The Trend Toward Older Models Proves Beauty is Ageless

Grey is the New Black

As a huge portion of the United States population, the Baby Boomers, moves toward its golden years, the models chosen for fashion shoots have increasingly been women with grey hair and ageless beauty. Whereas past spreads in well-known fashion magazines would have featured stick-thin models in their late teens and early 20s, the trend is moving toward more authentic representations such as older models, curvy women or people with disabilities. Let's take a closer look at the rise of older female models and why it matters.

Models From the Past

Lauren Hutton at the Vanity Fair Oscar Party

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The U.S. has a long history of fashion models becoming household names, dating back to the 60s with Twiggy and movies starlets even before that. Models whose faces we know well from the past 50 years or so are making a comeback on the pages of fashion magazines or, even better, they never really left. Twiggy, Lauren Hutton, actress Helen Mirren and French favorite Catherine Deneuve have appeared in ads or campaigns for renowned fashion icons as L'Oreal, Louis Vuitton, and Calvin Klein.

Women who were famous fashion models in the 1990s are now in their 40s and still working for Americans' favorite brands. Amber Valletta recently graced the pages of British Vogue, and she is not alone. Cindy Crawford, Cheryl Tiegs, and Kate Moss continue to appear on magazine covers, seemingly getting better with age.

From the Fashion World

Many of the women over the age of 50 who have started modeling careers are people who previously worked behind the scenes in the world of fashion. They were magazine editors, artistic directors or brand ambassadors who have created a second career for themselves by becoming older fashion models. Stylist Gillean McLeod has recently appeared for H&M, and Dolce & Gabbana compatriot Benedetta Barzini, 73, has worked for decades as a model in Italy.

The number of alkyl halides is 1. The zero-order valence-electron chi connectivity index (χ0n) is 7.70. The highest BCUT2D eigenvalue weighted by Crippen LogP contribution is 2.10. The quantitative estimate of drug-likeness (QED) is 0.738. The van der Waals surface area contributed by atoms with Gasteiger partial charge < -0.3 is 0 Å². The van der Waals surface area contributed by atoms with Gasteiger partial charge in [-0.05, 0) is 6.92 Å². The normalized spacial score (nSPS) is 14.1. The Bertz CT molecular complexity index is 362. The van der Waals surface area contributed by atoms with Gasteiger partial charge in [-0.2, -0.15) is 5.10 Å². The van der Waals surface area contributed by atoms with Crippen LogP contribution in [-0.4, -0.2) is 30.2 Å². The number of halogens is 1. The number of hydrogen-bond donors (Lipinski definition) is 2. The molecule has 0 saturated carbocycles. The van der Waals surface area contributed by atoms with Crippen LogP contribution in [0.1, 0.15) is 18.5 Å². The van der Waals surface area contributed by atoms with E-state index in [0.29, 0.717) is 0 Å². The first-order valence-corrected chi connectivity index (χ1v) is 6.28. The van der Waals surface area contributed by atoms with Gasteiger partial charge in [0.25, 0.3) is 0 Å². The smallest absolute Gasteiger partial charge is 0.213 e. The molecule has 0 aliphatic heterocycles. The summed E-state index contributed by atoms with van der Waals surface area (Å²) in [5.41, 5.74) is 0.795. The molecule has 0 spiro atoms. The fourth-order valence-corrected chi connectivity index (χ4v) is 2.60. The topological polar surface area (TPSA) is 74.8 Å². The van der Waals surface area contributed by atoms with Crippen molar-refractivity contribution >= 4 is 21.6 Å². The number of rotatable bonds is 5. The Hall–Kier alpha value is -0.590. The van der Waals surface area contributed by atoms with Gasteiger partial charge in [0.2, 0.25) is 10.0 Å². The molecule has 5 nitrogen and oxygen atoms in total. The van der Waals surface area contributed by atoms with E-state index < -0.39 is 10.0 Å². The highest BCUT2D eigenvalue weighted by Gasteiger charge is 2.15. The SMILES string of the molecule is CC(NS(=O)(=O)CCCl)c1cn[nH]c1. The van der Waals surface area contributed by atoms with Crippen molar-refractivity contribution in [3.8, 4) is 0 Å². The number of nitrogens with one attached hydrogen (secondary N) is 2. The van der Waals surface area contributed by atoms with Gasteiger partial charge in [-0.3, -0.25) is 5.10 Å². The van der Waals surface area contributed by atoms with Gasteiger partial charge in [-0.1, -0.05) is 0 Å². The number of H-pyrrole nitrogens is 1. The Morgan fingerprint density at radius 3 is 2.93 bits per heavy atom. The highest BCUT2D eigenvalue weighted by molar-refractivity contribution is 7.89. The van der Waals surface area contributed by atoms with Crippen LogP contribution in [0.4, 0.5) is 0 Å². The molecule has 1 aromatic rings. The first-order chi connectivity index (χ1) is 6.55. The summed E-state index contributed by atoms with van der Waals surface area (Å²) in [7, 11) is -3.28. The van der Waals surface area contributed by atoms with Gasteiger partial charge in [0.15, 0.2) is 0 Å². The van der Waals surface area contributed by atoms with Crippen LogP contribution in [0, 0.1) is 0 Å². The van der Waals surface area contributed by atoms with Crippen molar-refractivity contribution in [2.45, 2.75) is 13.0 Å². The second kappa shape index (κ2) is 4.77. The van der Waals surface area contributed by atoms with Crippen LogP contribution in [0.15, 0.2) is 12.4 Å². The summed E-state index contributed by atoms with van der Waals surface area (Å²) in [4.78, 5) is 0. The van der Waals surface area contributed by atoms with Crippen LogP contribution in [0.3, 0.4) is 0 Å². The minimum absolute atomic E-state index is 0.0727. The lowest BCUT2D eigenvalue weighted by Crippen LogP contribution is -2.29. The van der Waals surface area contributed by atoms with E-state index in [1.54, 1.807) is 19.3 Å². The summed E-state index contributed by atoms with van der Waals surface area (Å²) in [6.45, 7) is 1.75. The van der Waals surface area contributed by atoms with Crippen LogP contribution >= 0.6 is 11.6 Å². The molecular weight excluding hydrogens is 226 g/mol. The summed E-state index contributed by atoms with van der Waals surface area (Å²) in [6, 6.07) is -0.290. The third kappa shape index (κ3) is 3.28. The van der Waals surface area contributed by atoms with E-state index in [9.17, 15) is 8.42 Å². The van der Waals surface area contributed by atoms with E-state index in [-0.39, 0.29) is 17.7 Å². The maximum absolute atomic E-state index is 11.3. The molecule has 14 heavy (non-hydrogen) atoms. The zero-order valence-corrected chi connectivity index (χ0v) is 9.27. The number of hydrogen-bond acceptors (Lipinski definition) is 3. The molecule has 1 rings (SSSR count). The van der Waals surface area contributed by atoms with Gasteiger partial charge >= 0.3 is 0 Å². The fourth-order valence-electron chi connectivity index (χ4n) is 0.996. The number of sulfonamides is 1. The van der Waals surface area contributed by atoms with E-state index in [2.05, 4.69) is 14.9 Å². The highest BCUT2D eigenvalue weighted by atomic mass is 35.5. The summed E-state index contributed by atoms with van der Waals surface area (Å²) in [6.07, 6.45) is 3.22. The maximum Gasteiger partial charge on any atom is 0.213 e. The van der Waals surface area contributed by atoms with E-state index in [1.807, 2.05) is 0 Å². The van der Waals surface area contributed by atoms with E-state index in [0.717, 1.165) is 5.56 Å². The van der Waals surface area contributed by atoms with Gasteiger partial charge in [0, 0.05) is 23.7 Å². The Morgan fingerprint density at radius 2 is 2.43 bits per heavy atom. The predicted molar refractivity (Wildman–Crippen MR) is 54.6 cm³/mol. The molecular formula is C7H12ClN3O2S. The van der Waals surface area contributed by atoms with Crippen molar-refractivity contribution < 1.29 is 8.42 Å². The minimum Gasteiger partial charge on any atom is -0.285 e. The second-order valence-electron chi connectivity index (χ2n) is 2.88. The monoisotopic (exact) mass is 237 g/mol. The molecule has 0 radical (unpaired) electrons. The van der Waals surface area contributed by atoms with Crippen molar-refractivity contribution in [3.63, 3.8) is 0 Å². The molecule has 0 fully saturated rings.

Brands Making a Statement

One of the boldest moves among model choices is Maye Musk, mother of Tesla's Elon Musk. She recently signed as the face for Cover Girl makeup brand. Though she has spent five decades as a model for various brands, the move to Cover Girl underscores that company's push to become a brand known for diversity among its modeling corps. Musk is a proponent of healthy eating, lifelong learning and the end of hair root touch-ups for women with grey locks. She advocates women feeling happy in their own skin no matter what their age.

Why the Trend Make Sense


Wise fashion houses, makeup brands, and retail clothing outlets are embracing the trend toward older fashion models. Consumers tell them that they want a more authentic look at the range of human appearance to be shown in ads, and they are supporting companies that do so with their pocketbooks. There are modeling agencies popping up around the globe that specialize in older models, both men, and women.

The trend toward realistic models and a representation of the older American has taken hold. The next time you look through a fashion magazine, you may note that the faces and bodies you see depicted are no longer those of just 20-something waifs. The "beauty is ageless" approach is here to stay.

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